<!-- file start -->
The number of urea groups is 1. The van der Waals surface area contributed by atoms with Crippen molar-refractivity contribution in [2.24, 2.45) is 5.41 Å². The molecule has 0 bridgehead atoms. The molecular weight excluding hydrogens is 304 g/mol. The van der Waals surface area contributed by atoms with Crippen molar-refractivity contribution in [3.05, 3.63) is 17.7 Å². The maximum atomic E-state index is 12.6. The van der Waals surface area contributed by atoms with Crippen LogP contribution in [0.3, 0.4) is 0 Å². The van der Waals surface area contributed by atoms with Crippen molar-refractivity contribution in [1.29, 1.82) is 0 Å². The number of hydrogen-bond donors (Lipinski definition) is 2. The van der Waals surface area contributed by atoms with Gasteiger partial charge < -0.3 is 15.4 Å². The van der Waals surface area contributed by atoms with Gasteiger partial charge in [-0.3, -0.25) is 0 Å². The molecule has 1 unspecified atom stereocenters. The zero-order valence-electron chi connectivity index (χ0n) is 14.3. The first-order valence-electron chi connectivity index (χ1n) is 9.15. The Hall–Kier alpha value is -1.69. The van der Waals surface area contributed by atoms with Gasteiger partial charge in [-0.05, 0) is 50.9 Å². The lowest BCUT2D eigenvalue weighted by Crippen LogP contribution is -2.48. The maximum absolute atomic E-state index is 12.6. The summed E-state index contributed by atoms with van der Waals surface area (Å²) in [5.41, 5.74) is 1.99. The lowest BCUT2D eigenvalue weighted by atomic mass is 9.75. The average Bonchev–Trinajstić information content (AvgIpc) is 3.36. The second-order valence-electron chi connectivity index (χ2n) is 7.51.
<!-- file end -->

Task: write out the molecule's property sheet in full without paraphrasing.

The number of urea groups is 1. The van der Waals surface area contributed by atoms with Crippen molar-refractivity contribution in [2.24, 2.45) is 5.41 Å². The molecule has 0 bridgehead atoms. The molecular weight excluding hydrogens is 304 g/mol. The van der Waals surface area contributed by atoms with Crippen molar-refractivity contribution in [3.05, 3.63) is 17.7 Å². The maximum atomic E-state index is 12.6. The van der Waals surface area contributed by atoms with Crippen LogP contribution in [0.3, 0.4) is 0 Å². The van der Waals surface area contributed by atoms with Crippen molar-refractivity contribution in [1.29, 1.82) is 0 Å². The number of hydrogen-bond donors (Lipinski definition) is 2. The van der Waals surface area contributed by atoms with Gasteiger partial charge < -0.3 is 15.4 Å². The van der Waals surface area contributed by atoms with Gasteiger partial charge in [-0.3, -0.25) is 0 Å². The molecule has 1 unspecified atom stereocenters. The zero-order valence-electron chi connectivity index (χ0n) is 14.3. The first-order valence-electron chi connectivity index (χ1n) is 9.15. The Hall–Kier alpha value is -1.69. The van der Waals surface area contributed by atoms with Gasteiger partial charge in [-0.05, 0) is 50.9 Å². The lowest BCUT2D eigenvalue weighted by Crippen LogP contribution is -2.48. The maximum absolute atomic E-state index is 12.6. The summed E-state index contributed by atoms with van der Waals surface area (Å²) in [5.41, 5.74) is 1.99. The lowest BCUT2D eigenvalue weighted by atomic mass is 9.75. The average Bonchev–Trinajstić information content (AvgIpc) is 3.36. The second-order valence-electron chi connectivity index (χ2n) is 7.51.